WASHINGTON – Al Hubbard has learned three things during his first month on the job at 1600 Pennsylvania Ave. NW: how to find the nearest bathroom,never to refer to the president as “George” and,third,“There's no money in the Social Security bank. … It is getting worse every day,every year.”
A former classmate of Bush's at Harvard Business School,Hubbard became assistant to the president for economic policy and head of the White House National Economic Council in January. “I actually only started four weeks ago,so it's been a crash course in Social Security,” said Hubbard,57,a former Indiana businessman.
As Social Security becomes a focal point of President George W. Bush's second term,White House advisers like Hubbard are playing a key role in helping the president make his pitch to restructure the nation's 70-year-old social insurance program.
Hubbard addressed criticism of the president's plan,which would allow young workers for the first time to invest some of their payroll taxes in the stock market,as he spoke Tuesday at the Cato Institute,a libertarian think tank.
Hubbard said Social Security is operating with annual surpluses that will disappear over the next 13 years. As baby boomers retire,the number of retirees drawing benefits will far outnumber workers paying into the system.
“From the beginning,Social Security was created as a pay-as-you-go system. … It's never been a bank account,” Hubbard said,estimating a $300 billion deficit in 2032.
Hubbard said the president is committed to finding a permanent solution for the program,which could include raising taxes,cutting benefits or massive borrowing. The president has rejected raising payroll taxes.
“He also believes there's no comprehensive,permanent change without personal accounts,” Hubbard said.
Bush outlined his proposal during the State of the Union speech last week. The plan would allow workers born in 1950 and later to put up to 4 percent of their income subject to Social Security taxation into stock,bond and mixed investment funds beginning in 2009.
Addressing criticisms of Bush's proposal,Hubbard said workers would not be able to draw from the personal accounts before their retirement or borrow against their balances.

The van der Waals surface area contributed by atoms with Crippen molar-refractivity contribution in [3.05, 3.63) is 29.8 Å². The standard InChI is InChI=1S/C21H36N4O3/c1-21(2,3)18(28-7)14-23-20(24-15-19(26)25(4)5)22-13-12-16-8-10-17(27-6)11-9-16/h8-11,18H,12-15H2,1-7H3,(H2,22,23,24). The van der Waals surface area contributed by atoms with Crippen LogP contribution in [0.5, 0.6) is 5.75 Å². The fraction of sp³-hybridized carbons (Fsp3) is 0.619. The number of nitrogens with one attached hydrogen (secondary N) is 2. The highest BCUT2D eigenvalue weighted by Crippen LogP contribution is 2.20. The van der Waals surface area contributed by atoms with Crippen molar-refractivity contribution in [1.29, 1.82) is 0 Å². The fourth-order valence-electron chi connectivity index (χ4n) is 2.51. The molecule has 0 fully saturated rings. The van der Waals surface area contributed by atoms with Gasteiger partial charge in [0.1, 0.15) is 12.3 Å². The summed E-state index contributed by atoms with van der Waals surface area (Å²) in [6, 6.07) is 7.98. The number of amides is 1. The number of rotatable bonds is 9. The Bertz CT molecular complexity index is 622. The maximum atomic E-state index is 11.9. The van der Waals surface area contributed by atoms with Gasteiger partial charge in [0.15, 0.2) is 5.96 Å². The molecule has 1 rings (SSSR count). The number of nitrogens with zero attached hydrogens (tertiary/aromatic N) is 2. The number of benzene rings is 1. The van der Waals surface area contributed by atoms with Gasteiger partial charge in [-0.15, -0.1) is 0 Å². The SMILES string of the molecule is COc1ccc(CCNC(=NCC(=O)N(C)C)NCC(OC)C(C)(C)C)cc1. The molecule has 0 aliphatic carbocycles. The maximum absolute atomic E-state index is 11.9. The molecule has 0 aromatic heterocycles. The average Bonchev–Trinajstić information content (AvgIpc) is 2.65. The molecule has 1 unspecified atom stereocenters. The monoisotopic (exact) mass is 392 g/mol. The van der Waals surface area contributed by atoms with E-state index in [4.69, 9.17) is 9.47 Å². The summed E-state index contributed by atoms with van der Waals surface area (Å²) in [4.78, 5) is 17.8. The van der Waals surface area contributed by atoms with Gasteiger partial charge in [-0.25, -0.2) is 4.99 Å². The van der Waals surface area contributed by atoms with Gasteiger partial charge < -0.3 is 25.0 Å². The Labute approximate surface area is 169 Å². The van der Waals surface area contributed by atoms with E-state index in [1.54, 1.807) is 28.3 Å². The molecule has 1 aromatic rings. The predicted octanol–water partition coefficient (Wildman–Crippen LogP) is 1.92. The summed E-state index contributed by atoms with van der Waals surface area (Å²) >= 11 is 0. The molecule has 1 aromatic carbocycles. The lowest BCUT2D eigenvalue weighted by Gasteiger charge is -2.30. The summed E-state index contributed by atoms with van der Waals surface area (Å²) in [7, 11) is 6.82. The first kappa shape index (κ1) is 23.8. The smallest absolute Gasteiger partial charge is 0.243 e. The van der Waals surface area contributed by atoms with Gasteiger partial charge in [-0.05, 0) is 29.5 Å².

“It's a nest egg for retirement,and if you die,unfortunately,it would go to your estate and be passed down,” Hubbard said.
The accounts would not be subject to hidden fees from Wall Street,Hubbard said. “The president is not going to let people participate in risky personal accounts,” he said.
Hubbard said personal accounts would only be part of the president's plan to fix Social Security.
“He's looking forward to working with Congress. The president has made it clear he's looking for ideas,” Hubbard said.
Social Security was an issue the president did not have to tackle in his second term,Hubbard said. “He could have chosen not to deal with Social Security. It's one of those hidden costs that just keeps getting bigger and bigger,” Hubbard said. “He's willing to take the heat.”
Michael Tanner,a Social Security expert with the Cato Institute,said the Washington think tank has been lobbying for private accounts for 25 years.
“We're glad to see the administration on the same page,” Tanner said. “We'd like to see them go further. We'd like to see them come out with larger private accounts.”
Tanner said Hubbard clearly outlined the need to reform Social Security. “Change is always scary. … I think it's important to speak to people in very simple and concrete terms,and I think he did,” said Tanner,predicting lengthy debates over the plan during the next few months.
“The president is just beginning to go out and sell his message,” Tanner said. “But this is a president who has never lost a vote he went out to win. I wouldn't bet against him.”